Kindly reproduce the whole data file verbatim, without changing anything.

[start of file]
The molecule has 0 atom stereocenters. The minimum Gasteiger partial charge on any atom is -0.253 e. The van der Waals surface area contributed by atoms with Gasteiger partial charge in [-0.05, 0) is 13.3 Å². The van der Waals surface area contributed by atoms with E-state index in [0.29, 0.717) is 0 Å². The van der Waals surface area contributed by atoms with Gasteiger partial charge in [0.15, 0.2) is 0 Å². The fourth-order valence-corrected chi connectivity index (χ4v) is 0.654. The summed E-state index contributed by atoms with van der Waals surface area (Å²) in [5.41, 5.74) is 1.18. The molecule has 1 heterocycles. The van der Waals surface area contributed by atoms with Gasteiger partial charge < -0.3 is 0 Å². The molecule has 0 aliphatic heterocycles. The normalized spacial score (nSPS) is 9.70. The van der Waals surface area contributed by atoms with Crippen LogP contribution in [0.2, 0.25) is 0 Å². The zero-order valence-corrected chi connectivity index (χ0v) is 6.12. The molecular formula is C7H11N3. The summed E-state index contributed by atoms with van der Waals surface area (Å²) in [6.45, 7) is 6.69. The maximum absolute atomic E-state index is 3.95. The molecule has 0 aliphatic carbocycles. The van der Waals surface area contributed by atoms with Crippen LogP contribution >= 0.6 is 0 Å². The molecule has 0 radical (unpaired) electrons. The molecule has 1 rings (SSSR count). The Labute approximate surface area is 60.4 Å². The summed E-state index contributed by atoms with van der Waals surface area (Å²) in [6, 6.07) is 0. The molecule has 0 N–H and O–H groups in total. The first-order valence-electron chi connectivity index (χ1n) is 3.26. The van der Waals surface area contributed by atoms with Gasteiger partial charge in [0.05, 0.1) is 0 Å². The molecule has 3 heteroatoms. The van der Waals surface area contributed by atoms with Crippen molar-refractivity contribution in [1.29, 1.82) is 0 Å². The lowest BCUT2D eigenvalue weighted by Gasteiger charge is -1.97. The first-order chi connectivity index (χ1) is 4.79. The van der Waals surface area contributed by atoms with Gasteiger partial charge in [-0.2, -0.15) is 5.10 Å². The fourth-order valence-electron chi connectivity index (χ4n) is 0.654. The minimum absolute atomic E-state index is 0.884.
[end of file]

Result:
The molecule has 0 atom stereocenters. The minimum Gasteiger partial charge on any atom is -0.253 e. The van der Waals surface area contributed by atoms with Gasteiger partial charge in [-0.05, 0) is 13.3 Å². The van der Waals surface area contributed by atoms with E-state index in [0.29, 0.717) is 0 Å². The van der Waals surface area contributed by atoms with Gasteiger partial charge in [0.15, 0.2) is 0 Å². The fourth-order valence-corrected chi connectivity index (χ4v) is 0.654. The summed E-state index contributed by atoms with van der Waals surface area (Å²) in [5.41, 5.74) is 1.18. The molecule has 1 heterocycles. The van der Waals surface area contributed by atoms with Gasteiger partial charge < -0.3 is 0 Å². The molecule has 0 aliphatic heterocycles. The normalized spacial score (nSPS) is 9.70. The van der Waals surface area contributed by atoms with Crippen LogP contribution in [0.2, 0.25) is 0 Å². The zero-order valence-corrected chi connectivity index (χ0v) is 6.12. The molecular formula is C7H11N3. The summed E-state index contributed by atoms with van der Waals surface area (Å²) in [6.45, 7) is 6.69. The maximum absolute atomic E-state index is 3.95. The molecule has 0 aliphatic carbocycles. The van der Waals surface area contributed by atoms with Crippen LogP contribution >= 0.6 is 0 Å². The molecule has 0 radical (unpaired) electrons. The molecule has 1 rings (SSSR count). The Labute approximate surface area is 60.4 Å². The summed E-state index contributed by atoms with van der Waals surface area (Å²) in [6, 6.07) is 0. The molecule has 0 N–H and O–H groups in total. The first-order valence-electron chi connectivity index (χ1n) is 3.26. The van der Waals surface area contributed by atoms with Gasteiger partial charge in [0.05, 0.1) is 0 Å². The molecule has 3 heteroatoms. The van der Waals surface area contributed by atoms with Crippen molar-refractivity contribution in [1.29, 1.82) is 0 Å². The lowest BCUT2D eigenvalue weighted by Gasteiger charge is -1.97. The first-order chi connectivity index (χ1) is 4.79. The van der Waals surface area contributed by atoms with Gasteiger partial charge in [-0.2, -0.15) is 5.10 Å². The fourth-order valence-electron chi connectivity index (χ4n) is 0.654. The minimum absolute atomic E-state index is 0.884.